Abu Ghraib? From what I’ve read, I’m not sure that it’s accurate to say “many” of the prisoners were released because they were imprisoned falsely in the first place.

Torture? International Law? The Geneva Convention on the treatment of prisoners of war doesn't apply to terrorists, who are considered to be illegal combatants (e.g.. The Abu Graib prisoners). This was the point that Alberto Gonzalez was making in his advice to the President (which neither he nor the administration has rejected).

Those who are trying to subvert the Geneva Convention are those who demand that it should apply to ALL combatants: soldiers (who openly carry weapons, wear uniforms, operate under a military command structure that accepts international norms of warfare); and terrorists (seen by their defenders as freedom or national liberation fighters) such as Hamas, Hezbollah, and Al Qaeda, who have not and would not sign any such agreement.

So there can be a discussion about what kind of harsh interrogation methods, if any, should be used against illegal combatants, but this would require acknowledging the existence of such a category in the first place.

The legitimacy of the war and the Iraqi election can be debated forever. Is it our place to intervene in conflicts? Eject dictators? It depends. The world would be a lot different if we (the U.S.) stayed out of WWII. I think it’s our place ONLY when in our national interest. I find this line of hypocrisy with a lot of Democrats fascinating, because Bill Clinton had the right to go into Kosovo and eject an evil dictator (on the eve of Monica Lewinsky’s grand jury testimony), but Bush doesn’t have the same just cause in Iraq (that is if the merits of the invasion were purely on liberation).

I agree with you more than you might think on Iraq. I was all for it when it was about WMDs, but we broke an egg that we can’t get back into its shell. I support our national interest. Bottom line! There are no WMDs that have been found, but stabilizing Iraq is now in our national inertest. I just hope we don’t keep spending our children’s inheritance into the black hole of nation building (something Bush campaigned against in 2000).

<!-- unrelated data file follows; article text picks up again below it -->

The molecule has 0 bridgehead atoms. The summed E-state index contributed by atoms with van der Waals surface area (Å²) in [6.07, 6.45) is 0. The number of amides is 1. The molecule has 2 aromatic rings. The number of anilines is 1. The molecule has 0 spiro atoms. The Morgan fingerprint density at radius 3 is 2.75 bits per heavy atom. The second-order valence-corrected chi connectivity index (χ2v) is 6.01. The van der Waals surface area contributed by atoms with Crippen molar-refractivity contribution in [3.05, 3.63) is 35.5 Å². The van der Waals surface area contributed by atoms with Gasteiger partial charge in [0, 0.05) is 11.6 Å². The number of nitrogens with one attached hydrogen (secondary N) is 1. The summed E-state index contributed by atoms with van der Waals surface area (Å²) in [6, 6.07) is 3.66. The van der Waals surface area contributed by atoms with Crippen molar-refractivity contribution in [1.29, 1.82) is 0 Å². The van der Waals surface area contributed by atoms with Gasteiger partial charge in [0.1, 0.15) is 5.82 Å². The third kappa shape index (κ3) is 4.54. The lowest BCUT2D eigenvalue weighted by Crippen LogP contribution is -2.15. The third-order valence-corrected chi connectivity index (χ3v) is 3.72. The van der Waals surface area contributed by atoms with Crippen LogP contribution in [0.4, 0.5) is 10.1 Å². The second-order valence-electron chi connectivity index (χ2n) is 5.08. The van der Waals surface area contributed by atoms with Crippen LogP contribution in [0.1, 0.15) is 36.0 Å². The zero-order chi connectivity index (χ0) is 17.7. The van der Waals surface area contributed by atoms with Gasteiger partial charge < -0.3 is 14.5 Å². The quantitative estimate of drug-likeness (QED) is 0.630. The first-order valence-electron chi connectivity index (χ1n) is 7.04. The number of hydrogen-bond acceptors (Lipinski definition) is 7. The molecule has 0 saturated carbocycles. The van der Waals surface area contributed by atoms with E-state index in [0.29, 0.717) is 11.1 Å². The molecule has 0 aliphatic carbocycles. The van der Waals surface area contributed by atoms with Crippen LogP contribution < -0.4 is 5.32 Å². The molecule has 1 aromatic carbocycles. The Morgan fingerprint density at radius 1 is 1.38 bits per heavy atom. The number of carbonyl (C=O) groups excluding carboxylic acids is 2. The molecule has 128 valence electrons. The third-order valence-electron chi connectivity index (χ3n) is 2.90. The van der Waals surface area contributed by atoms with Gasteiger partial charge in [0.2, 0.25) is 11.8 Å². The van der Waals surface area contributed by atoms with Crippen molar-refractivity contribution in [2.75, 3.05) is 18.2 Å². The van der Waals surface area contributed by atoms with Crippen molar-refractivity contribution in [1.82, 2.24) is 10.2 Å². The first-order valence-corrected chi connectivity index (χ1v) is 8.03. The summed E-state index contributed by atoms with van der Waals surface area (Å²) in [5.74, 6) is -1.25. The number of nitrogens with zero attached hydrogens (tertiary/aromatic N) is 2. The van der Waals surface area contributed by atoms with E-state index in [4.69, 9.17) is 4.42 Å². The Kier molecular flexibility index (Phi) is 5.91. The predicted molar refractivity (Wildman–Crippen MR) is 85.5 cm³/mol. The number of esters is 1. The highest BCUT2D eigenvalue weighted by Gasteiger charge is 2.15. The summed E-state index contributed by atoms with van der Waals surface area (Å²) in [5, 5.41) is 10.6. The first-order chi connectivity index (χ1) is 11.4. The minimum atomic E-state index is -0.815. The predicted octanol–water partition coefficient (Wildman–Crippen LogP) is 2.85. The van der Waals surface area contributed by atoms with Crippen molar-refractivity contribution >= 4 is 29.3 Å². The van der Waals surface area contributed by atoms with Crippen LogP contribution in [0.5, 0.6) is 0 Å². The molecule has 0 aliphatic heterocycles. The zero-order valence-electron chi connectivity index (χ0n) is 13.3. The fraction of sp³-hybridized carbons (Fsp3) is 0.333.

I gotta work. Maybe I’ll think of more to say later (not that it matters). It’s interesting that having blogs has resulted in us having frequent political banter. I’m sure we’ll continue to agree to disagree. We should just get a beer and go bowling.

Bodie said...

There is such a fundemental difference in perception on this war between the camps that it is like we are having two different conversations. My major point was that articles like that one by old Victor whatever are insulting. The worst part of the essay was not so much any of his "arguments" (I apply that loosely because an actual argument was not made but reference), but the lack of quality in the writing style. It demeans us all when tripe like that serves as a political viewpoint. I feel our exchange has been much better developed and based upon common values and a desire to agree than the devisive rhetoric applied by a supposed professional.

Fuck it dude. Lets go bowl.